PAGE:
The Last Night For Xbox, PC Needs Funds But AAA Dev Activists Are Trying To Stop It
The Last Night

The real life scenario involving the development of Tim Soret’s The Last Night, a hybrid pixelated 3D cyberpunk game themed around a dystopia brought about by unchecked Leftism, has almost turned into its own sci-fi story itself. The developer was originally under the Raw Fury publishing label attempting to get the game made for the Xbox One and PC, but due to efforts from rampant radical Leftists in the game development sector, his game is seeing a lot of opposition and roadblocks that are preventing it from getting made.

Windows Central is reporting that a large part of the development hurdles have been overcome and completed thanks to the expansion of the team working on The Last Night at Odd Tales. The outlet captured tweets from Soret on December 31st, 2018 who posted up a list of what they’ve accomplished throughout the year; this included doubling the team size, getting a studio in London, raising the game budget, and developing the core architecture and visual techniques to bring the game to life.

So what’s the bad news? The bad news is that they need funding, and that they encountered some massive business, legal, and funding issues he can’t publicly talk about. They’re now back to raising funds.

Journalist Ian Miles Cheong shared a tweet talking about the troubles Soret was having with getting The Last Night published, and that part of those troubles were attributed to Zoe Quinn, who is part of the in-crowd clique. Back in mid-2017 Quinn and others within the Social Justice Warrior community attacked and harassed Soret until he publicly apologized for making critical remarks of Anita Sarkeesian and her brand of feminism.

Journalist Brad Glasgow replied to Cheong’s statements, retorting that there was no evidence that Soret’s current financial and legal troubles with The Last Night had anything to do with Zoe Quinn.

Kotaku in Action picked up tweets from Cheong and Soret who both replied to Glasgow’s tweets. Cheong originally made a snide remark about Quinn’s involvement with The Last Night, but Soret sided with Glasgow, making several tweets on January 1st, 2019, explaining…

“Brad_Glasgow is right. There is no interference or influence from any activists in our current situation. No need to use our situation to further the trench war.


“Clarification: it’s true that activists tried and are trying hardcore to kill us, deplatform us, cancel us, blacklist us. Not just random angry twitter uses or Resetera people, but organized powerful activists inside AAA studios, gaming organisations, game design schools.


“While it certainly makes our situation even more complex, this is not, as far as we know, the cause of situation. It might be. But I would say probably not. Actually, the situation has been going for months and we still don’t understand why or how it happened.”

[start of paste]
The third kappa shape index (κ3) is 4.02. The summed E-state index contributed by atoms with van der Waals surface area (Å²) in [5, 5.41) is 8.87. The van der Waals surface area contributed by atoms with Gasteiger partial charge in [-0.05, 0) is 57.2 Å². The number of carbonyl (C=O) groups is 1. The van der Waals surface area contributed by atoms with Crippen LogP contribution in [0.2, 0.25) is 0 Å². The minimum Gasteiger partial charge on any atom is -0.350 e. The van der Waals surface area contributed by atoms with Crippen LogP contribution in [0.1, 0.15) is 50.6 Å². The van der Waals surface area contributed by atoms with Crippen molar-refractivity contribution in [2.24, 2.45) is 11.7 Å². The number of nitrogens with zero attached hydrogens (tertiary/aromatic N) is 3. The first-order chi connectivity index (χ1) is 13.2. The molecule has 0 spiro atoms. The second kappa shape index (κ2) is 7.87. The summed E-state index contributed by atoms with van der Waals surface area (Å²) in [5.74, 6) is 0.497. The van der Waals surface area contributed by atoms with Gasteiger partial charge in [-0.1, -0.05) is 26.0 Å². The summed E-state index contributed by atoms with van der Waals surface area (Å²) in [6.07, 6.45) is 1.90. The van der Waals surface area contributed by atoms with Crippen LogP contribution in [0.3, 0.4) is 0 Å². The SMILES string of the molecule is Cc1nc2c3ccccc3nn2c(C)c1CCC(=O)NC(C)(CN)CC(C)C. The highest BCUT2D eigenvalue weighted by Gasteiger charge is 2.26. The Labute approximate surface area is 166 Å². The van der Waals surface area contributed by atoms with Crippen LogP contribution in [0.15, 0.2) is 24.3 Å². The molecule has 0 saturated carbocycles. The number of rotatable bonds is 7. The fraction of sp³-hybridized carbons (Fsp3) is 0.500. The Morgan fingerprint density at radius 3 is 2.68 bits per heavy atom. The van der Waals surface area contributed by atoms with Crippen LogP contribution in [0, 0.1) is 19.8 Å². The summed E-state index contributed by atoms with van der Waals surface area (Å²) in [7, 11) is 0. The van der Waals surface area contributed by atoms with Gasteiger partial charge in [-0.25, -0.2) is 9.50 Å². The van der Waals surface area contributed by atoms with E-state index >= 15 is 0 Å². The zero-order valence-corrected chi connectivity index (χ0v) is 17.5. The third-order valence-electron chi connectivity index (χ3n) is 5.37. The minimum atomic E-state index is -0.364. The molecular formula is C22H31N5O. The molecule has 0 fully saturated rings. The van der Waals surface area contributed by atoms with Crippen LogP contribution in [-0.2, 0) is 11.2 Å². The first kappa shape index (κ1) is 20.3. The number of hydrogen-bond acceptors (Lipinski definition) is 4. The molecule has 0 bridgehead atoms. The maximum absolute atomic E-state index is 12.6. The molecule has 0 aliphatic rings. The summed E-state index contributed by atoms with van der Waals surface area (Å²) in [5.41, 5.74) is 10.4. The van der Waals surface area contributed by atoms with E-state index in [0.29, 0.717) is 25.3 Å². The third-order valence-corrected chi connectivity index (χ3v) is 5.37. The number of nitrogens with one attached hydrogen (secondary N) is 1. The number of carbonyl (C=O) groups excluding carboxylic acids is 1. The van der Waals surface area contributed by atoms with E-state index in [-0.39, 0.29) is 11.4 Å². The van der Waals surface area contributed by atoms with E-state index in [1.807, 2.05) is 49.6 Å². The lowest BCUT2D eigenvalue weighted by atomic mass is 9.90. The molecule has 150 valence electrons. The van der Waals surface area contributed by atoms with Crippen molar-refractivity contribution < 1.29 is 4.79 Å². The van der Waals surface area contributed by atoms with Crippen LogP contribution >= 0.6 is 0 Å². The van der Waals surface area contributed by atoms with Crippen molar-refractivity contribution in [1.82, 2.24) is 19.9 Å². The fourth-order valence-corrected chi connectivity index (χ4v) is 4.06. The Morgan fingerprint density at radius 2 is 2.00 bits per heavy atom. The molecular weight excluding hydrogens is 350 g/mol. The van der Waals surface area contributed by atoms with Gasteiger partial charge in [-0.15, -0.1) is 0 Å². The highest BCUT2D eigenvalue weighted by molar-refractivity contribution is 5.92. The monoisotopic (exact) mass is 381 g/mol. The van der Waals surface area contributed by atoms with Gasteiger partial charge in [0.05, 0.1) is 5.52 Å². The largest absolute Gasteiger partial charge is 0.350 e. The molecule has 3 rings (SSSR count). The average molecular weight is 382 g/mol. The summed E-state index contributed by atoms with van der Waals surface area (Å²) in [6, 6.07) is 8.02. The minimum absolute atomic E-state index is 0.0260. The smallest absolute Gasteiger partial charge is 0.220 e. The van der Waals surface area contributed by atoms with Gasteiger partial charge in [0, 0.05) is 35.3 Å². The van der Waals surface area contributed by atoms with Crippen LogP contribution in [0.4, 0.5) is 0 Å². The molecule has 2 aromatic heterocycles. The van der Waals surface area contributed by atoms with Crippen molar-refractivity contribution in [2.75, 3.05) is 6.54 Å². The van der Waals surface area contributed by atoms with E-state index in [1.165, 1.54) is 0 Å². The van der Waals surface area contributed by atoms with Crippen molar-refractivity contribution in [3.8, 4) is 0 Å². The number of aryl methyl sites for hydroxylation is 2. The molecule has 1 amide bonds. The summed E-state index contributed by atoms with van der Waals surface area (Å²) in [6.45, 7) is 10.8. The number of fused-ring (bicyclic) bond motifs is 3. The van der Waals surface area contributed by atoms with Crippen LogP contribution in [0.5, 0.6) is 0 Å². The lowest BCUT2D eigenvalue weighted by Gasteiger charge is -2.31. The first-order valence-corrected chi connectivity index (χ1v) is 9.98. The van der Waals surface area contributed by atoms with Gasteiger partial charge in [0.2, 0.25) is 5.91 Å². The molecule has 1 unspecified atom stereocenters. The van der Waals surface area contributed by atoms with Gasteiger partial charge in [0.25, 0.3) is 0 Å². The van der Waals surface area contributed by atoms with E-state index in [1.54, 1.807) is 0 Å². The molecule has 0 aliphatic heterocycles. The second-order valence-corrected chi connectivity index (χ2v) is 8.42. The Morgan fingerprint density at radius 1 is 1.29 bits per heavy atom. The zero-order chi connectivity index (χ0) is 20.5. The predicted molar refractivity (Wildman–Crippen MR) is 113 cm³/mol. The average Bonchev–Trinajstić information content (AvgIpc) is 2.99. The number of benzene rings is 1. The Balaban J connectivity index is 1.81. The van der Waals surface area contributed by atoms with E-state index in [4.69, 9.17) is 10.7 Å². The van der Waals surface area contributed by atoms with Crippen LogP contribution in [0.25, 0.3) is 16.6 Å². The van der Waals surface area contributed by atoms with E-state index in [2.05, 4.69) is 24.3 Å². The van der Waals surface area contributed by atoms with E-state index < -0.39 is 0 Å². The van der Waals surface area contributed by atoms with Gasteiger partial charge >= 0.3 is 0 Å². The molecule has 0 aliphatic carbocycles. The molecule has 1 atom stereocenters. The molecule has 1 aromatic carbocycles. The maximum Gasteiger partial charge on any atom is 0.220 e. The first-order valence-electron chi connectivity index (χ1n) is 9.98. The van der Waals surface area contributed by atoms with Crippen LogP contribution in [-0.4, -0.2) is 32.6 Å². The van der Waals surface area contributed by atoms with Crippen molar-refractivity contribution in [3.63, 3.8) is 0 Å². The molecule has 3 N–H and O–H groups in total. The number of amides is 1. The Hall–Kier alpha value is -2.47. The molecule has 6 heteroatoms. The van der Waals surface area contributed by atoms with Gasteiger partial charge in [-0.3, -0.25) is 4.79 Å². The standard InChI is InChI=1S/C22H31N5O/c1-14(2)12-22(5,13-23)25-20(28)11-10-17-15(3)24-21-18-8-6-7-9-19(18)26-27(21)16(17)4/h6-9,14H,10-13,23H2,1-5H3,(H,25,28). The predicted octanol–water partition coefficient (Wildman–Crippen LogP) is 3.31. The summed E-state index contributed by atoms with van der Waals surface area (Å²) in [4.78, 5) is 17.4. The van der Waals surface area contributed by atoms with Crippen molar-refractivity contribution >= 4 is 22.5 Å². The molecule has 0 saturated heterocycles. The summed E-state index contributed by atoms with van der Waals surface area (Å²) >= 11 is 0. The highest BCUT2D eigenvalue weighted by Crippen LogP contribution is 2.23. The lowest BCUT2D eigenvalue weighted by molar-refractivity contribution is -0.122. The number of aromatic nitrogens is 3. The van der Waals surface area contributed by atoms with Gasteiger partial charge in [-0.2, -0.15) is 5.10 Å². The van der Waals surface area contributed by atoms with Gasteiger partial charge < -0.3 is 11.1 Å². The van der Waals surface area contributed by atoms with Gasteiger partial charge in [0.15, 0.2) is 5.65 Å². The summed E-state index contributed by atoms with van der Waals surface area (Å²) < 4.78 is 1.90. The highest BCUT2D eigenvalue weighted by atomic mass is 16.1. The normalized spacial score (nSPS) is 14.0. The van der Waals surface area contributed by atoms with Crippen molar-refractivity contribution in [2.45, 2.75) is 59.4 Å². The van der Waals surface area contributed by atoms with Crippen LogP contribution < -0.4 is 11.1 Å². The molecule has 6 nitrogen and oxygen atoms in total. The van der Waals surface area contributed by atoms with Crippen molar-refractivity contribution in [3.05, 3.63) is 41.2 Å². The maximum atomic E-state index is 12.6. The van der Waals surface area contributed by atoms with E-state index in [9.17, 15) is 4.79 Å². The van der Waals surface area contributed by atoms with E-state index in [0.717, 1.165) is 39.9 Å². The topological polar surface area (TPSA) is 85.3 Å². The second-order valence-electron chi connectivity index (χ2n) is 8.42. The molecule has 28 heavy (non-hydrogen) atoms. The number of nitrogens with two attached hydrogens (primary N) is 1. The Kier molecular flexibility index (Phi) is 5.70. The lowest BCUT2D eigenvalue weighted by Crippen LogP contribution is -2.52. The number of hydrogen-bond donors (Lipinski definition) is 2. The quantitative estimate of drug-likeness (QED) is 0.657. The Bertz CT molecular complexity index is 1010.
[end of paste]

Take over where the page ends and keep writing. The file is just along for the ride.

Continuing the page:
Soret doesn’t believe that their current funding problem is directly in result of AAA development studio activists trying to interfere, but does note that powerful activists within those studios have been trying to deplatform and blacklist the project.

One must obviously question if these same activists are trying to prevent venture capitalists from working with Soret’s studio or in the ear of publishers to keep the studio from properly getting financed?

Even while discussing his game on Twitter, various ideologues would hop in to corner Soret and misrepresent his game. Blue checkmarks like Scott Santens from Tech Crunch and Boston Globe attempted to liken The Last Night to promoting the idea that slavery is okay, to which Soret corrected him and was promptly blocked by Santens for shutting down his calumny.

[Update 1/3/2019:] It appears in a deleted tweet, one of Soret’s detractors made their intentions known about the attempts from activists to keep them from being funded. Game Informer senior editor Imran Khan tweeted the following after Soret announced the studio’s financial woes.

When you realize that conspiracy-tier projects like “Operation Choke Point” have been used to deplatform and demonetize a number of businesses over the years, including death metal music labels, is it really so far fetched to believe that activists could be preventing French indie developer from making connections or gaining funding from major publishers?

Heck, we’ve seen a similar antics take place in the comics arena, where Mark Waid from Marvel allegedly interfered with getting the indie comic Jawbreakers from appearing on comic book store shelves by putting pressure on the independent publisher who attempted to distribute the comic. Richard C. Meyer, the original creator of Jawbreakers, sued Mark Waid for “tortious intference” with the comic getting published, as reported by Bleeding Cool.

At the moment we still don’t know the details regarding the funding or the publishing situation for The Last Night, so all we can do is speculate until more details arrive. Madmind Studios also ran into a similar issue with trying to get the unrated version of Agony up and out to the public, where the deal they signed with the publisher prevented them from doing so. They eventually had Agony: Unrated published separately under the title of one of the developers instead of under a traditional publishing label.

A lot of people have suggested for Soret to start up a Kickstarter to get The Last Night funded. At that point, there really wouldn’t be any impediments from activists within the AAA industry since there’s nothing they could do to stop a crowdfunding initiative.

(Thanks for the news tip Ebicentre)


Billy has been rustling Jimmies for years covering video games, technology and digital trends within the electronics entertainment space. The GJP cried and their tears became his milkshake. Need to get in touch? Try the Contact Page.

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